Third protest demanding justice for Desman LaDuke held
Published 3:47 pm Tuesday, December 6, 2022
Protestors, family, and friends gathered at Clint-Hayden Park in Nicholasville for the third protest held for Desman LaDuke, the 22-year-old Black man who was shot and killed during a mental health crisis.
The Saturday, December 3 protest was warmer, with more sunshine than last time. The crowd was smaller but louder. Medics and legal observers were also in attendance. A few protestors from Louisville showed up to support the community and family, too.
The group took the same path as the last time. They walked towards LaDuke’s home, then to the Jessamine County Courthouse, and back to the park.
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Things were different from the second protest. In the front yard, the family stood in a group hug with a few organizers. Some of the family and organizer Jay Calhoun walked to the back of the house- where Nicholasville Police Department officer Joseph Horton shot LaDuke.
Organizer Sarah Williams signified this as the moment for LaDuke’s soul to “make the transition.”
Once the group made it to the courthouse lawn, LaDuke’s Brother, Kahnan Leslie, ran around the perimeter of the front lawn. He was almost skipping as he cheered, “Ay! Ay! Let’s go!”
After the protest, Leslie admitted that he felt LaDuke’s spirit moved through him while at the Fiscal Court. He remembered waking up LaDuke to join him for his football practice, even though he hated waking up early. Leslie said LaDuke would cheer him on just as Leslie cheered on Main Street.
Leslie acknowledged the sorrow and hope of the group.
“Knowing we’re getting progress from this already and we’re still gathering together, that’s even more beautiful,” Leslie said.
Melissa Marks, LaDuke’s aunt and mother figure said Thanksgiving was difficult for the family.
“It’s a day-to-day struggle. Thanksgiving was the worst because that was his favorite holiday. He always said he wished every day was Thanksgiving, which was the hardest day yet to get through. But we’re strong and united as a family.”
Marks had suggestions for the City of Nicholasville and Jessamine County.
“My main thing that I would like to see implemented as soon as possible is that other states have already enacted laws to approve the 988 for the [Suicide and Crisis line] to where the Police are the last resort,” she said.
The family’s attorney has already started working on this. Still, Marks said there’s “no reason that it shouldn’t already be adopted.”
Williams then brought up the CAHOOTS program launched in Eugene, Oregon, could be used in Nicholasville. This program works in conjunction with the police. It allows for a team of social workers and counselors to be the first responders in mental health situations.
Although things are moving at a snail’s pace, according to Williams, demands are still being met.
After the last protest, the NPD met a demand from the group. The NPD put Officer Joseph Horton, who shot LaDuke, on administrative leave. The night before this protest, NPD met another demand. The organizers received the policies that govern the NPD and its sworn officers. They also received the personnel file for officer Horton.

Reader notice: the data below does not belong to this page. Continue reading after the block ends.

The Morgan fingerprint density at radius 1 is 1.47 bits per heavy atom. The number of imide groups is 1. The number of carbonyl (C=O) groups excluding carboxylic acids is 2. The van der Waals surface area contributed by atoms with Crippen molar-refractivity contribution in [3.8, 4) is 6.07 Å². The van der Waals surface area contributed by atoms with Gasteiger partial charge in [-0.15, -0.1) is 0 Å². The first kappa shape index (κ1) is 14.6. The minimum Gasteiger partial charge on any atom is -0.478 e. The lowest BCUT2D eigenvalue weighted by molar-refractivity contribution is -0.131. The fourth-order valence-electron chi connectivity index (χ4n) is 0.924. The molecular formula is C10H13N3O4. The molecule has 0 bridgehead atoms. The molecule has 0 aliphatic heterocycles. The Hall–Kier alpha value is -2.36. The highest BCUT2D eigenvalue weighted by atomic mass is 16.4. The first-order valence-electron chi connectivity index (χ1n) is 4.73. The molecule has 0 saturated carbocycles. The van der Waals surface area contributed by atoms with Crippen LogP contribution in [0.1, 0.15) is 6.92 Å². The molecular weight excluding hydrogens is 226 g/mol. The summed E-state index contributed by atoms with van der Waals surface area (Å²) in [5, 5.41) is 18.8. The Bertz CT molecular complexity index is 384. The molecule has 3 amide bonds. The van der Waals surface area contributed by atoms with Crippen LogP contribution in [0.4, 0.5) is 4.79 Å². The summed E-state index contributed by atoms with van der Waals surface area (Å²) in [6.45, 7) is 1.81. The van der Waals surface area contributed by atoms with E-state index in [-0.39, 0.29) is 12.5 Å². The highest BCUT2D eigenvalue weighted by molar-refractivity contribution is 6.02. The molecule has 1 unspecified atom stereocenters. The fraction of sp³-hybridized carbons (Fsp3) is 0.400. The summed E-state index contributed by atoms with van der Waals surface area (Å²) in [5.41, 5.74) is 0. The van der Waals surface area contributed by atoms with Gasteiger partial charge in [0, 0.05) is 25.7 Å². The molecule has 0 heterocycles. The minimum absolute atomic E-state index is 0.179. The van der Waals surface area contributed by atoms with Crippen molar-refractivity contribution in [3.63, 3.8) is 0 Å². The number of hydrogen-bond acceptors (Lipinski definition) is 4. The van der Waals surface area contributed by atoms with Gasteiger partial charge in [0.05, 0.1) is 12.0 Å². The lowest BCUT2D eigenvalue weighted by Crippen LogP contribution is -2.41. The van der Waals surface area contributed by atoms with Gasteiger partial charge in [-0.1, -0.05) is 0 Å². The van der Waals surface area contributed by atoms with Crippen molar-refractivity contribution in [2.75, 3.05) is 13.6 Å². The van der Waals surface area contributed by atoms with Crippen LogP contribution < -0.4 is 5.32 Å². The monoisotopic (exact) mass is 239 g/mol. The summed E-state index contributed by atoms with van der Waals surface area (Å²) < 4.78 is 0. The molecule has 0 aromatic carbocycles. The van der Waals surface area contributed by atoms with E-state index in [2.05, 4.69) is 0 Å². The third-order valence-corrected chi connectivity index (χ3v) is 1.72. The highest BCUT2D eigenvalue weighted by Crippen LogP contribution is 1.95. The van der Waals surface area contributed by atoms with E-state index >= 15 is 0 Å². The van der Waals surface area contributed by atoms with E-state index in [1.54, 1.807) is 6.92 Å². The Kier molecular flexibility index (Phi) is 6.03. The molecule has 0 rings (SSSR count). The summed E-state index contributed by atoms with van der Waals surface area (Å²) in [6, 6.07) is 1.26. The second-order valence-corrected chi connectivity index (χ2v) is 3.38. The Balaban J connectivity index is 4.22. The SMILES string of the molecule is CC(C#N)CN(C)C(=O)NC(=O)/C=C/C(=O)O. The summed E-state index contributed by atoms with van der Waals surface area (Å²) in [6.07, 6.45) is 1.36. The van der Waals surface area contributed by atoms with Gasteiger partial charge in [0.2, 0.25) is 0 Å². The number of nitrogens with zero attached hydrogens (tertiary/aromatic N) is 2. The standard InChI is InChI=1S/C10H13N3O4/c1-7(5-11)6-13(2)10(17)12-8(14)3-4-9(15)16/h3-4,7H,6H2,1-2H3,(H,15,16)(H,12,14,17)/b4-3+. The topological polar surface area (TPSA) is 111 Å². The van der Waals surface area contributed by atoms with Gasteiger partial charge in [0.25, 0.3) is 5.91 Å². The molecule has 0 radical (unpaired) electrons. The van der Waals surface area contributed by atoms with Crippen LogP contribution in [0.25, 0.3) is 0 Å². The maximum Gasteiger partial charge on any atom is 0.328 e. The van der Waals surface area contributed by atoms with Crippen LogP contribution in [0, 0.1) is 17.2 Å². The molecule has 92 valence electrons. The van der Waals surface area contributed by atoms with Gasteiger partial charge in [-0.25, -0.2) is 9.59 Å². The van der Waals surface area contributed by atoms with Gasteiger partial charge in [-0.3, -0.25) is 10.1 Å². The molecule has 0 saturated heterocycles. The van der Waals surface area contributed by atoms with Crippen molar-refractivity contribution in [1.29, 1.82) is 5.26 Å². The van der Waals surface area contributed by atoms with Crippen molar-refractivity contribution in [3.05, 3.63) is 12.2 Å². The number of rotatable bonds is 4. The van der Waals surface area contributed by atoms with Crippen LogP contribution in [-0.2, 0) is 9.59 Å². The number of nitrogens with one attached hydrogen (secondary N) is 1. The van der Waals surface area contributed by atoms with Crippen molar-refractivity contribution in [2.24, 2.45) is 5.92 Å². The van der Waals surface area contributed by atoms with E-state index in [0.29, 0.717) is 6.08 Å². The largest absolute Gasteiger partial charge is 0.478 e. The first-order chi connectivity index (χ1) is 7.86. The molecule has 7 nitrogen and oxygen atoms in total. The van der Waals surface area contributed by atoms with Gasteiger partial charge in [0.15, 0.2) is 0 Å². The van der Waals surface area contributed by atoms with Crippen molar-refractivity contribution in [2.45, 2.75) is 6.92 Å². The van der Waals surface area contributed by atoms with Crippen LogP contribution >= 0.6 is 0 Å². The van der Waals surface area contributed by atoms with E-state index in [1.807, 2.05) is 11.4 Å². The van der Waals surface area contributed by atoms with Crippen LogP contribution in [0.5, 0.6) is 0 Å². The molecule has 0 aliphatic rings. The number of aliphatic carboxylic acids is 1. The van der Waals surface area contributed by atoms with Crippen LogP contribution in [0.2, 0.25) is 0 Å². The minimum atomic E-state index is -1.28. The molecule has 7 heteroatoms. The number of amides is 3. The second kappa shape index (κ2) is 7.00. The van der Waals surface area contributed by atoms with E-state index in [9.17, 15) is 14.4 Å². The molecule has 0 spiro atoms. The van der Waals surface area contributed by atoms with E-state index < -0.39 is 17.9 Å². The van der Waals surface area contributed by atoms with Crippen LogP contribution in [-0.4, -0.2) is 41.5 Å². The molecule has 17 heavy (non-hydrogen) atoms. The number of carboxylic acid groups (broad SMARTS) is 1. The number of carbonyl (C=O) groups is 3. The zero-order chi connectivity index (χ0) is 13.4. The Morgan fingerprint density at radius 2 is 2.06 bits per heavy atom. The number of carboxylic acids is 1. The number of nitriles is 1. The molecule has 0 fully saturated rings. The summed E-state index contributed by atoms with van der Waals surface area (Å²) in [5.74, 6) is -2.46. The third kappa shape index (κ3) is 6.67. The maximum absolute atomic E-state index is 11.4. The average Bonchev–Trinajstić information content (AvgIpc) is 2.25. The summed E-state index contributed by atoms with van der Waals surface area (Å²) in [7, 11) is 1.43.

During the last protest on Sunday, November 20, the NPD was barricaded, and deputies from the Jessamine County Sheriffs’ Officer showed up unannounced, which was not taken lightly by any of the protestors.
“When you’re a person with melanin to your skin in this country, you have a very sixth sense about someone who’s of a mindset that could be detrimental to you and your life and your well-being,” Williams said.
This time, the NPD was not barricaded. Instead of just showing up to the protest, someone with the Jessamine County Sheriff’s Office reached out the night before, stating they would like to help.
“Maybe that’s a step in the right direction cause this was never supposed to be a ‘We’re coming to your face, and it’s gonna be awful, and we’re gonna be destructive.'” Williams said.
In terms of the standing demands, Williams stated she would still like to see Officer Horton fired and an investigation by the department of justice into the Nicholasville police department.
As a registered nurse, Williams often deals with individuals going through mental health crises, “We need to have a real conversation about why when you cross that threshold of the hospital, we cannot inflict harm, or it’s our license. But the police can- and there’s little to no recourse every time.”
Williams also wants to see civilians become a part of the police Disciplinary Review Board in Nicholasville.
“Folks who are the people encountering these officers are going to be more aware of the problems that need to be addressed,” Williams said.
She said that soon, protestors and concerned community members look forward to having conversations with the government leaders of Nicholasville, Jessamine County, and, the NPD.
“It’s time for us to have a conversation and a dialogue about how we can improve the Nicholasville police department and how they serve the community because they are paid for by the community, and they are here to serve the community,” Williams said.
This protest is not the last time organizers, family and friends will convene for LaDuke.
“So, as I said at the first protest, it’s a marathon, not a sprint. And we’re here for the duration,” Williams said.